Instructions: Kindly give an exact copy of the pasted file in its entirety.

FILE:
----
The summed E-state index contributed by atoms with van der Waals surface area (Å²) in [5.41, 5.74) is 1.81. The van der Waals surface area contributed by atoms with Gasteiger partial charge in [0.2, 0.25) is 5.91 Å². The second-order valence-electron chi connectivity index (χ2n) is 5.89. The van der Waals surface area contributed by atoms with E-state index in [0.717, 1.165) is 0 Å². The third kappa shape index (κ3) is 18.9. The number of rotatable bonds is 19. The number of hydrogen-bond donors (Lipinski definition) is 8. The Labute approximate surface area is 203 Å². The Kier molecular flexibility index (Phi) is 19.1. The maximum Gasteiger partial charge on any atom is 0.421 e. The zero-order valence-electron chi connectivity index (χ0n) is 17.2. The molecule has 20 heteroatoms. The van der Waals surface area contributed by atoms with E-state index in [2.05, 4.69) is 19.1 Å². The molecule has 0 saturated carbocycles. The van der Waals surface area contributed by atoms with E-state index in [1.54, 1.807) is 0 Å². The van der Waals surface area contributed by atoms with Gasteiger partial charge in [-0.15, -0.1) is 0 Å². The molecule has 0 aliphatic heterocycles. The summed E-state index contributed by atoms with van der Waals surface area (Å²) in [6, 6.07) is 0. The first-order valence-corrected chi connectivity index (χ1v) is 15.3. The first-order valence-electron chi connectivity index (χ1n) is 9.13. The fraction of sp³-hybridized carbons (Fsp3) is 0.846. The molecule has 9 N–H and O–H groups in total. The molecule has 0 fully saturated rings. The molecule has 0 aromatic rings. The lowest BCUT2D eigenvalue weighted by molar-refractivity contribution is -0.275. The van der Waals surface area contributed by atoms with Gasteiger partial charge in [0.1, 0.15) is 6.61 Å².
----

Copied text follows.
The summed E-state index contributed by atoms with van der Waals surface area (Å²) in [5.41, 5.74) is 1.81. The van der Waals surface area contributed by atoms with Gasteiger partial charge in [0.2, 0.25) is 5.91 Å². The second-order valence-electron chi connectivity index (χ2n) is 5.89. The van der Waals surface area contributed by atoms with E-state index in [0.717, 1.165) is 0 Å². The third kappa shape index (κ3) is 18.9. The number of rotatable bonds is 19. The number of hydrogen-bond donors (Lipinski definition) is 8. The Labute approximate surface area is 203 Å². The Kier molecular flexibility index (Phi) is 19.1. The maximum Gasteiger partial charge on any atom is 0.421 e. The zero-order valence-electron chi connectivity index (χ0n) is 17.2. The molecule has 20 heteroatoms. The van der Waals surface area contributed by atoms with E-state index in [2.05, 4.69) is 19.1 Å². The molecule has 0 saturated carbocycles. The van der Waals surface area contributed by atoms with E-state index in [1.54, 1.807) is 0 Å². The van der Waals surface area contributed by atoms with Gasteiger partial charge in [-0.15, -0.1) is 0 Å². The molecule has 0 aliphatic heterocycles. The summed E-state index contributed by atoms with van der Waals surface area (Å²) in [6, 6.07) is 0. The first-order valence-corrected chi connectivity index (χ1v) is 15.3. The first-order valence-electron chi connectivity index (χ1n) is 9.13. The fraction of sp³-hybridized carbons (Fsp3) is 0.846. The molecule has 9 N–H and O–H groups in total. The molecule has 0 fully saturated rings. The molecule has 0 aromatic rings. The lowest BCUT2D eigenvalue weighted by molar-refractivity contribution is -0.275. The van der Waals surface area contributed by atoms with Gasteiger partial charge in [0.1, 0.15) is 6.61 Å².